Nobody told us 8 1/2 years ago when our youngest son was diagnosed with autism just how dramatically our lives would change. How could they? How can you ever explain the unknown? Sure we had an amazing doctor who clued us in on the uphill battle we were about to face but nobody could have ever warned us what the day-to-day living in the trenches of the war zone called Autism would be like that. That is what autism is, a constant battle. You fight for recovery, you fight for understanding, you fight for least restrictive environments, you fight for acceptance, you fight to overcome sensory issues, you fight, you fight, you FIGHT!!!! Sometimes you get some good punches in and sometimes you are pummeled to the ground a mere second away from tapping out. My husband often tells me that I cannot expect people to understand what they do not live. Therefore there is always a portion of my life that few people really get. In the beginning even if I had wanted to explain I was often too battered and too tired to take the extra energy to open my mouth. I have now come to realize if I want people to even remotely understand, accept, and embrace my son then I must speak up about the reality of living with autism. I must use the voice God has given me to be the loudest advocate for autism awareness. Why? Because no one understands autism better than those who battle with it on a daily basis. Every day I watch my brave little solider carry on regardless of what that day holds for him. The least I can do is speak the truth of his journey, to be the voice that autism has robbed him of.
“Come to me, all you who are weary and burdened and I will give you rest.” ~ Matthew 11:28
God’s faithfulness abounds, this I know full well. The Sunday after our son was diagnosed with autism my husband and I attended a new church. We were so fragile…so close to breaking. I wonder if the people we encountered that blustery, cold January morning in 2006 had any clue just how close we were to falling over the edge? Our world was crumbling around us yet we were trying so desperately to hang on to the only thing that made sense, God. From the moment we stepped foot into this church…a church I had driven by hundreds of times in my life but never once gave it a passing thought…I knew God had led us there. His love enveloped us the second we walked in the door. I’ll never forget the lead pastor immediately walking up to us, recognizing that we were new to his congregation. There was something in his greeting, in the worship, and in the smiling faces that told us we were home. We instinctively knew that this was where God would heal the wounds of crushed dreams and lost expectations. This was where God would birth the new creation He was forming our family to be. This was going to be our family in Christ and even though nothing made sense we knew that in the arms of our Father we would find rest. We knew God was a preparing a way for our son’s journey and that He was making sure His presence was all around us.
“The King will reply, ‘I tell you the truth, whatever you did for one of the least of these brothers of mine, you did for me.'” ~ Matthew 25: 40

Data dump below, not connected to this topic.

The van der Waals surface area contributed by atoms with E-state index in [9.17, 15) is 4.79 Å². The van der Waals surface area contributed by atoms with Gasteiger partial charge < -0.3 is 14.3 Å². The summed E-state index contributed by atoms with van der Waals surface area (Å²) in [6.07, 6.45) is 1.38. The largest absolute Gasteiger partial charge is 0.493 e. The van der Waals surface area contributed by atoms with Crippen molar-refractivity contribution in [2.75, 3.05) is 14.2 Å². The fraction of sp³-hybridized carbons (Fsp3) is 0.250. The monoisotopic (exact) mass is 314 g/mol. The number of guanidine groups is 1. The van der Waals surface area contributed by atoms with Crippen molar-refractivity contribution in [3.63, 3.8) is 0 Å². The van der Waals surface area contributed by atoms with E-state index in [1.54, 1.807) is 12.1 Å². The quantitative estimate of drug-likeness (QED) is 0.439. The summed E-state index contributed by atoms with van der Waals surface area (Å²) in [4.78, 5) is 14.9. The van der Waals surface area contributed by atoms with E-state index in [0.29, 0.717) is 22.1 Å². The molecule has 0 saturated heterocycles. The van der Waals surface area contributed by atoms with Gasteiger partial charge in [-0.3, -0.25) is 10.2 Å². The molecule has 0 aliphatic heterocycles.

95%. Yeah, I know the rule of grammar that states all numbers at the beginning of a sentence should be spelled out, but I don’t want to. I want you all to see…95%. That’s the percentage of parents of special needs children that do NOT attend church. I’ll never forget the day I first read that statistic, my jaw hit the ground. Why do they not attend church? Because most churches cannot accommodate them or they have had such horrible experiences at churches in the past that the attempt to go is, quiet honestly, not worth it. Can you ever imagine being in a place where you feel like you can’t go to church? I can! Yes, you read that right, I can. As much as I love my church family and I know my church loves my family, I still get nervous when my son comes to church with us. I say when he comes because usually he stays home with his aide while we attend church as a family of three…always slightly incomplete. It’s funny, as a kid I hated when my parents forced us to go to church together on a weekly basis; today I would give anything to be able to have my whole family sitting together Sunday after Sunday but that just isn’t our reality. On the Sunday’s we do bring our son I always walk in a bit on edge. Not because people don’t love and adore him but because there’s always a possibly of a meltdown, always the swaying and fidgeting, always the talking “3 more songs THEN all done.”, and always the fear that he’ll make a run for the stage (I won’t be surprised if he’s in a praise band one day). As active as we are in our church these fears still creep in. What if a visitor sits by us? Will he be a distraction? These are all the scenarios that run through my head. I cannot imagine how it must feel for that family that knows no one…the family that is so beat up and worn out by the battle that all they want is a place to find hope only to discover that the one place that should offer them hope doesn’t know what to do with them. Lack of resources for the special needs community is a silent epidemic in the church. Until recently nobody even really talked about it. It is the elephant in the sanctuary. There is a whole demographic of people not being reached and yet the church has been awfully slow in its response. If you want a mission field I just handed you one…95% of special needs families do not attend church. I can guarantee that figure breaks the heart of God.